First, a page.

The last time a "Popeye" movie hit the big screen, it was supposed to transform Robin Williams from a TV star into a movie star. Robert Altman's live action reinvention of the big-forearmed sailor man with a penchant for spinach did not exactly set the world on fire and Robin Williams would have to wait before becoming a star of the silver screen.
The next time that a Popeye movie hits the big screen it will be in his traditional animated form, albeit with an extra added dimension. Genndy Tartakovsky sounds like a fearsome Soviet general whose very name struck fear in the heart of NATO, but is in fact a name immediately recognizable to just about anyone under the age of 30. Tartakovsky will be adding Popeye to his lineup of characters that range from a mad prepubescent genius named Dexter to a trio of equally young female superheroes.
The 3D Popeye experience actually has been in the early stages of development for about a year now. Screenwriters tackling the script for a 21st century incarnation-and, for a great many moviegoers, introduction-of Popeye include Jay Scherick and David Ronn. Tartakovsky is currently putting the finishing touches on "Hotel Transylvania" and apparently has done a good enough job on that project to be handed the prime post of directing the 3D animated adventures of the sailor man with the ridiculously skinny galpal.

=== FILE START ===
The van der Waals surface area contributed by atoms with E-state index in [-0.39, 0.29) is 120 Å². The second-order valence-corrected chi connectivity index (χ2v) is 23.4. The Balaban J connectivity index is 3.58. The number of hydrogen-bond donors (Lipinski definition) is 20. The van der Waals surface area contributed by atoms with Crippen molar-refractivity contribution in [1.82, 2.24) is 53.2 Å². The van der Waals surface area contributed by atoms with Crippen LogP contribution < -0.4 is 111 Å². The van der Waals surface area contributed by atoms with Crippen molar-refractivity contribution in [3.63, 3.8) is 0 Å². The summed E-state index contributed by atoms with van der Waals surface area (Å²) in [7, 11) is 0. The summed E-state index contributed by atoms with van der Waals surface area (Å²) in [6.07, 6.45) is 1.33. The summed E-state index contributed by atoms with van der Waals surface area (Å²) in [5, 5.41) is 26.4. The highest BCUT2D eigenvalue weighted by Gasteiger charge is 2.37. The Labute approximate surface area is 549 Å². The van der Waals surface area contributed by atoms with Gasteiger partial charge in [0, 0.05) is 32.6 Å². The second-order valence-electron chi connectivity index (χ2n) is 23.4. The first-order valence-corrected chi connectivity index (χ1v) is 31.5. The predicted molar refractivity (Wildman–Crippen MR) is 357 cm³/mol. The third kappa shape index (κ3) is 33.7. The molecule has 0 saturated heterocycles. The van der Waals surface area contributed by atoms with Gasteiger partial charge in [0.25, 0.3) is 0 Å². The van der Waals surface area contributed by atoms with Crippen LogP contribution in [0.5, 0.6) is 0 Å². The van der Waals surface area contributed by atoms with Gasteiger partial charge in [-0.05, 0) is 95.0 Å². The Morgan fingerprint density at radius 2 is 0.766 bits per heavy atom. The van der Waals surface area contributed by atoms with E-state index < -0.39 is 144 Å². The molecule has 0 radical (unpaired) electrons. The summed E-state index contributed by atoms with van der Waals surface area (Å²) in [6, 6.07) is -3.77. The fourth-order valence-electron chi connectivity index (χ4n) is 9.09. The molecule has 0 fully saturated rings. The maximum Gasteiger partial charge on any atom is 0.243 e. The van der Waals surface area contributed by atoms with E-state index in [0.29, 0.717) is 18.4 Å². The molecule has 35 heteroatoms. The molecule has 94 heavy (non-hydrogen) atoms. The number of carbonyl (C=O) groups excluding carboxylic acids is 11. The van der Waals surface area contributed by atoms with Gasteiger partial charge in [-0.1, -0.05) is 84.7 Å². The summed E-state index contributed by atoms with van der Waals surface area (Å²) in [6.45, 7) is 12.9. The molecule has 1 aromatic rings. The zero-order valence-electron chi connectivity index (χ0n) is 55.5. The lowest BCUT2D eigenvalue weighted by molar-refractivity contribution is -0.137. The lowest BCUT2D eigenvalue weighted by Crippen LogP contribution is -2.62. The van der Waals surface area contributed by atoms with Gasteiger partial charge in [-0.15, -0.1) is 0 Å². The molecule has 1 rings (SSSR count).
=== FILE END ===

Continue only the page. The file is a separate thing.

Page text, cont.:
No word yet on exactly what the details of the story worked on by those two scribes may be nor has there been confirmation as to whether Popeye's nemesis will be named Bluto or Brutus. The change in names of what has always been the same character regardless of moniker is one of the odder elements in the history of Popeye. Surely there is at least some fodder there for comic gain.
Tartakovsky needs to mine as much comedy from the material as he can since he is working with a clear handicap. Popeye is a beloved cartoon figure who has achieved iconic status just shortly below that of Bugs Bunny, Mickey Mouse and Homer Simpson. Still, Popeye's legend lives on mainly in the minds of those over 40 and the demographics may skew even older. The biggest challenge facing this enterprise is locating humor not just in a mostly unknown quantity but in a quantity where the humor is located in large part upon familiarity. The course of the typical Popeye cartoon short is far more predictable than the typical Warner Brothers cartoon and identification with the character creates a shorthand for getting the humor.
Tartakovsky and company must first introduce the characters and set their traits quickly into place before launching into the storyline. He essentially is going to have to create an origin story for a character woefully unfamiliar to the overwhelming bulk of his target audience.
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- Arts & Entertainment
- Genndy Tartakovsky
- Robin Williams
- Popeye cartoon